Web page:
By Marian Wilde , GreatSchools Staff
Cell phone companies are promoting new products to children (and their parents). Is your child ready for the responsibility of a cell phone?
If you think your child can handle the responsibility of staying within a plan, here's what you need to know before choosing one:
Currently available are the Firefly and Wherify Wireless's Wherifone.
The Firefly offers:
The Wherifone comes with:
Other kiddie cell phones include:
In July of 2005, Commercial Alert, a group associated with Ralph Nader, asked Congress to start regulating the marketing of cell phones to children. Cofounder Gary Ruskin describes Commercial Alert as "a nonprofit formed to protect children and communities from commercialization."
Commercial Alert is concerned that:
"We do a lot of work trying to stop marketing to children in schools," says Ruskin. "We've been watching as the cell phone industry has targeted our nation's kids. They obviously see our kids as their next cash cow."
Susan Beacham, CEO and co-founder of Money Savvy Generation, researched some of the kiddie phones. "When you sign up for TicTalk," she notes, "you have to buy 100 minutes of air time for $25. That's 25 cents a minute." The actual price of the phone is another factor to keep in mind. "The TicTalk is $99," says Beacham.
Beacham suggests, "It's cheaper to just add a line to your own cell phone plan. It doesn't have parental controls on it, but it does through your own parental control when you get the bill. On the days when your child went nuts, she's either grounded or her allowance is garnished. And, by the way, since you're talking to someone who tries to empower kids with how to manage their own money, these kids should be paying for this with their own money. Now a 6-year-old is not going to be able to pay for this and that's why I'm so against it. Because it is an adult expense. It's an expense that a 13-year-old should be taking out of their allowance."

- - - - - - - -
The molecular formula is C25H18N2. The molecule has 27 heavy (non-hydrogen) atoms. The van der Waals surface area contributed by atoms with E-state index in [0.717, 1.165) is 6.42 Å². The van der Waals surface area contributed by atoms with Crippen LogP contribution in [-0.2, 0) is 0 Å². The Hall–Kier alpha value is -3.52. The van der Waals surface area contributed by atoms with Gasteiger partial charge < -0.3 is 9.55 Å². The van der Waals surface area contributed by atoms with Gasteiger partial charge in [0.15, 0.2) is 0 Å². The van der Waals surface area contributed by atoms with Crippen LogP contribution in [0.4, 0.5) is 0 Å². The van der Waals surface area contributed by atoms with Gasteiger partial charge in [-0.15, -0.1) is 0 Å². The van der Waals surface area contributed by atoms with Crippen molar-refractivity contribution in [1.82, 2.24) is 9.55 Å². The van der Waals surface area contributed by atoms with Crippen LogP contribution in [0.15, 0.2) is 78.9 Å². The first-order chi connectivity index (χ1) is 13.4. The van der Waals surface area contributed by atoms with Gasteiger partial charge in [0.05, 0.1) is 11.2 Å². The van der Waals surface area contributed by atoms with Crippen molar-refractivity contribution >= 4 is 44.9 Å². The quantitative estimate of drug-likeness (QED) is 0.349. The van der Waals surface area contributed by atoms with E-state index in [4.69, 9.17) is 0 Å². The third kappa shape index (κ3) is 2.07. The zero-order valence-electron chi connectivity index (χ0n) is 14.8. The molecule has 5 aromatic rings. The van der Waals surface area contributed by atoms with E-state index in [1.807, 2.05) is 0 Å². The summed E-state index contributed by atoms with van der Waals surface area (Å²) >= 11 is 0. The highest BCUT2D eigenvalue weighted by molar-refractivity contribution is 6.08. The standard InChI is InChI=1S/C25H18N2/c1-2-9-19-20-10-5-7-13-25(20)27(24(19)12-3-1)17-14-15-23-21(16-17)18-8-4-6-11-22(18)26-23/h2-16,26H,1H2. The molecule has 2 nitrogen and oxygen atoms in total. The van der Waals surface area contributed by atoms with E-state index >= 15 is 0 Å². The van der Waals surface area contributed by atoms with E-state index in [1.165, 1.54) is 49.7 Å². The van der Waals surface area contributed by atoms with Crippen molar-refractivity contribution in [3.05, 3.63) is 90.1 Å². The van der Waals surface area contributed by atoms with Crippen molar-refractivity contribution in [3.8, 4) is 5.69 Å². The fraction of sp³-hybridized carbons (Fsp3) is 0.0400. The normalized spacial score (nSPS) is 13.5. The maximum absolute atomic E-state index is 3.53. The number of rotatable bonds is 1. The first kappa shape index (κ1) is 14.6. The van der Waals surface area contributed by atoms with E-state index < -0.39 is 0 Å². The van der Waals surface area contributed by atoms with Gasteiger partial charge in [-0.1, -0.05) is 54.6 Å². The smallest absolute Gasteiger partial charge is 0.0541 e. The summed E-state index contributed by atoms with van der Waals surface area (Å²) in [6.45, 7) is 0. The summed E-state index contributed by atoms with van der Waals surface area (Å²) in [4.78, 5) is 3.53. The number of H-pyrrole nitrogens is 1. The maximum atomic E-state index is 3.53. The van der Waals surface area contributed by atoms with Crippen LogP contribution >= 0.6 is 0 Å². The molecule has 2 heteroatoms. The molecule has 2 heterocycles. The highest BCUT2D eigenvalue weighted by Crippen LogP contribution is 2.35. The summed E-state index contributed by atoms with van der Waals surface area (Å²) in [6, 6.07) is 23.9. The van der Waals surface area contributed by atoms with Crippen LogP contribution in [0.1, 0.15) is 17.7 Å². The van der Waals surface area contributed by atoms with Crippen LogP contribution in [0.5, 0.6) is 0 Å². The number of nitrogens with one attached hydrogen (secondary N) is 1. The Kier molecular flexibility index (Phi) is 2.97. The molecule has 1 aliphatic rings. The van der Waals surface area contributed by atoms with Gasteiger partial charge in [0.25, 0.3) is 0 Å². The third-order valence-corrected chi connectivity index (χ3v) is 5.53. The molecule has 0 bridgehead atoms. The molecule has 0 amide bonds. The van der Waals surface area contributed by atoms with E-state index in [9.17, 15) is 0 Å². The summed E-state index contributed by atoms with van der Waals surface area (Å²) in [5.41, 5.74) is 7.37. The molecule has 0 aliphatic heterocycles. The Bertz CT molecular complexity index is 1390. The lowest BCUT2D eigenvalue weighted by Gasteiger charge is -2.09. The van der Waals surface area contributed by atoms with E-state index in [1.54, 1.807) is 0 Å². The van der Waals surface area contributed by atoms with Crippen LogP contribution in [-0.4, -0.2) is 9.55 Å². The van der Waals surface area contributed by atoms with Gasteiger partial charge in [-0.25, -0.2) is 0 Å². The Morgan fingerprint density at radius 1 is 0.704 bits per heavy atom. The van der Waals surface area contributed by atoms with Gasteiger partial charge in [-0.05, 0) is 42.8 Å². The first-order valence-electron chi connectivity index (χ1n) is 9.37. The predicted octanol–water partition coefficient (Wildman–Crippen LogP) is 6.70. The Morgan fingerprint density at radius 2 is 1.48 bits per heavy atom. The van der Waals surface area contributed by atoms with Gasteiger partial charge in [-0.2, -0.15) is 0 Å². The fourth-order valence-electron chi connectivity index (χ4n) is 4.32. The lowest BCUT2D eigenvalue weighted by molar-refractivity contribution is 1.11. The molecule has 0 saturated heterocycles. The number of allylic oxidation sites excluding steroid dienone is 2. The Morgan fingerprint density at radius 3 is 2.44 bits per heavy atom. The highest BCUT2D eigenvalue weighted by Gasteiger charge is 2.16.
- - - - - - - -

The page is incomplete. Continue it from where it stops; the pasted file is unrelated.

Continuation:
Eileen Gallo, a psychotherapist specializing in issues of family and money, believes parents are buying their children cell phones for the sense of security it brings. "A lot of parents are willing to pay for the peace of mind," she says. "How far they want to go is really up to them. I think there has to be limits though and it's up to the parents to set the limits. They could do a pre-paid cell phone plan. They could have limits on the number of minutes the child can talk."
Gallo illustrates with an example: "I have a friend whose daughter has a cell phone. She and her boyfriend were text-messaging, and the bill was $700. The girl's parents were aghast. They created all kinds of jobs for her so she could pay it off. It took her a long time to pay it off. And they disabled the text-messaging options. So that's where the limits come in. Parents need to educate themselves and sit down with the child. They need to say, 'This is for you and the primary reason is to stay in touch, for our peace of mind as parents. This is the way it should be used.' "
One way to test if a younger child is responsible enough to have a cell phone is to give her a toy cell phone to carry around for one semester. If she doesn't lose the toy phone, she's ready to keep track of a real cell phone.